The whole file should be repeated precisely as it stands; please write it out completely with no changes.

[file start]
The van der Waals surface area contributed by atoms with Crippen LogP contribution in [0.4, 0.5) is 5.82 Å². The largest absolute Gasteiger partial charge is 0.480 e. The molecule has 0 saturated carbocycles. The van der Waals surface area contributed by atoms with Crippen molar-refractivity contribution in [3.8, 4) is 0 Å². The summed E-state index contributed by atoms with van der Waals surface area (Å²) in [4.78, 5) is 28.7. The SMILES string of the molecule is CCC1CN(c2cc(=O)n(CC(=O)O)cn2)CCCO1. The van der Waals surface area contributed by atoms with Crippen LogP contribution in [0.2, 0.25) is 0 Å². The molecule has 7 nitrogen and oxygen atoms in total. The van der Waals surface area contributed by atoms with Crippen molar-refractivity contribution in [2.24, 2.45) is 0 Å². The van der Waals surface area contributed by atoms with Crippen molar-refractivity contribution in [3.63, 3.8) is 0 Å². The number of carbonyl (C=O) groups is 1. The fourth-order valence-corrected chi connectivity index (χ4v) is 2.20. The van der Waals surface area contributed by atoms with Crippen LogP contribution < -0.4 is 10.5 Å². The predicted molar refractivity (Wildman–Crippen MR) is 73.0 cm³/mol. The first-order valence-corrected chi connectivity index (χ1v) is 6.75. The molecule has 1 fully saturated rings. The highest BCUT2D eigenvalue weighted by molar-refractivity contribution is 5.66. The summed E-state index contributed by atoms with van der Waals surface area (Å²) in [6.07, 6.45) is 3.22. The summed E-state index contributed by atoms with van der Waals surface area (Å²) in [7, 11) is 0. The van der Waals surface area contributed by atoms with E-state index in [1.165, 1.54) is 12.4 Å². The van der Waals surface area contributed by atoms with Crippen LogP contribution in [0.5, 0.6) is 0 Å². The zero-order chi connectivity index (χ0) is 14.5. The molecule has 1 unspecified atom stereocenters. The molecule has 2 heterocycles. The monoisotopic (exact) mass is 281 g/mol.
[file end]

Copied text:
The van der Waals surface area contributed by atoms with Crippen LogP contribution in [0.4, 0.5) is 5.82 Å². The largest absolute Gasteiger partial charge is 0.480 e. The molecule has 0 saturated carbocycles. The van der Waals surface area contributed by atoms with Crippen molar-refractivity contribution in [3.8, 4) is 0 Å². The summed E-state index contributed by atoms with van der Waals surface area (Å²) in [4.78, 5) is 28.7. The SMILES string of the molecule is CCC1CN(c2cc(=O)n(CC(=O)O)cn2)CCCO1. The van der Waals surface area contributed by atoms with Crippen LogP contribution in [0.2, 0.25) is 0 Å². The molecule has 7 nitrogen and oxygen atoms in total. The van der Waals surface area contributed by atoms with Crippen molar-refractivity contribution in [2.24, 2.45) is 0 Å². The van der Waals surface area contributed by atoms with Crippen molar-refractivity contribution in [3.63, 3.8) is 0 Å². The number of carbonyl (C=O) groups is 1. The fourth-order valence-corrected chi connectivity index (χ4v) is 2.20. The van der Waals surface area contributed by atoms with Crippen LogP contribution < -0.4 is 10.5 Å². The predicted molar refractivity (Wildman–Crippen MR) is 73.0 cm³/mol. The first-order valence-corrected chi connectivity index (χ1v) is 6.75. The molecule has 1 fully saturated rings. The highest BCUT2D eigenvalue weighted by molar-refractivity contribution is 5.66. The summed E-state index contributed by atoms with van der Waals surface area (Å²) in [6.07, 6.45) is 3.22. The summed E-state index contributed by atoms with van der Waals surface area (Å²) in [7, 11) is 0. The van der Waals surface area contributed by atoms with E-state index in [1.165, 1.54) is 12.4 Å². The van der Waals surface area contributed by atoms with Crippen LogP contribution in [0.5, 0.6) is 0 Å². The zero-order chi connectivity index (χ0) is 14.5. The molecule has 1 unspecified atom stereocenters. The molecule has 2 heterocycles. The monoisotopic (exact) mass is 281 g/mol.